[0018] In a preferred aspect of the present invention, a test object can be constructed which can include a reference to a corresponding object 160 in the GUI 150 of the application under test 140. The reference either can point directly to the object, or to a uniquely identified description. Where the reference points to a uniquely defined description, the reference can be included in the object mapping 190. To that end, the reference can include a collection of name/value pairs that describe the properties and expected values of an object 160 in the GUI 150. Thus, the object mapping 190 can be an approximate representation for the hierarchy of objects 160 in the GUI 150.

[0019] In operation, when a method is invoked on a test object by way of a statement in the test script 130, the object manager 170 can search the GUI 150 for an object 160 which at least partially matches a description of the invoked test object. Yet, as the playback process 120 and the application under test 140 reside in separate processes, data and control must be transferred between the processes. Notably, when a method is invoked on an object 160 in the GUI 150, an object can be returned as will be understood by the skilled artisan. While certain returned objects can be considered values, other returned objects will not be considered values. Furthermore, while values can be easily passed between processes, non-values, for instance a button in the GUI 150, cannot be passed between processes without fundamentally altering the nature of the non-value object.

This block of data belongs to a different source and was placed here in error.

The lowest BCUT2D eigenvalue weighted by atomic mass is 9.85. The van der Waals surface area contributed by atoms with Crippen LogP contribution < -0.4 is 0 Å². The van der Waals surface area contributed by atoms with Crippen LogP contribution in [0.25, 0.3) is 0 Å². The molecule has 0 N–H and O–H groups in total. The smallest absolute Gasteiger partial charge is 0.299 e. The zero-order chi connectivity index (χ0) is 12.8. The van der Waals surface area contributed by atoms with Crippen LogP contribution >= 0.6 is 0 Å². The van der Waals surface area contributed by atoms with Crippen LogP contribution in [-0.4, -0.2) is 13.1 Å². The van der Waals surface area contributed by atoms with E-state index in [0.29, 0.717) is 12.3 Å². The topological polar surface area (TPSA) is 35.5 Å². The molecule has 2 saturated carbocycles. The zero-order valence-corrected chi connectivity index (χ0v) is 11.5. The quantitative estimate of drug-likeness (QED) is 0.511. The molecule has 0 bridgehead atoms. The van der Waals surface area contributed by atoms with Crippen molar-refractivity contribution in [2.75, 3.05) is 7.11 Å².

[0020] In consequence, in one aspect of the present invention, when a method is invoked on an object 160 in the GUI 150 which results in the return of a non-value object, a remote reference to the non-value object can be established within the same type of structure as a test object. Furthermore, a remote object reference can be stored in the test object structure in lieu of storing an object description in the test object structure. The remote object reference itself can be maintained by the functional testing tool 100 until the user “unregisters” the test object storing the remote reference, the playback process 120 terminates, or the functional testing tool 100 itself is terminated.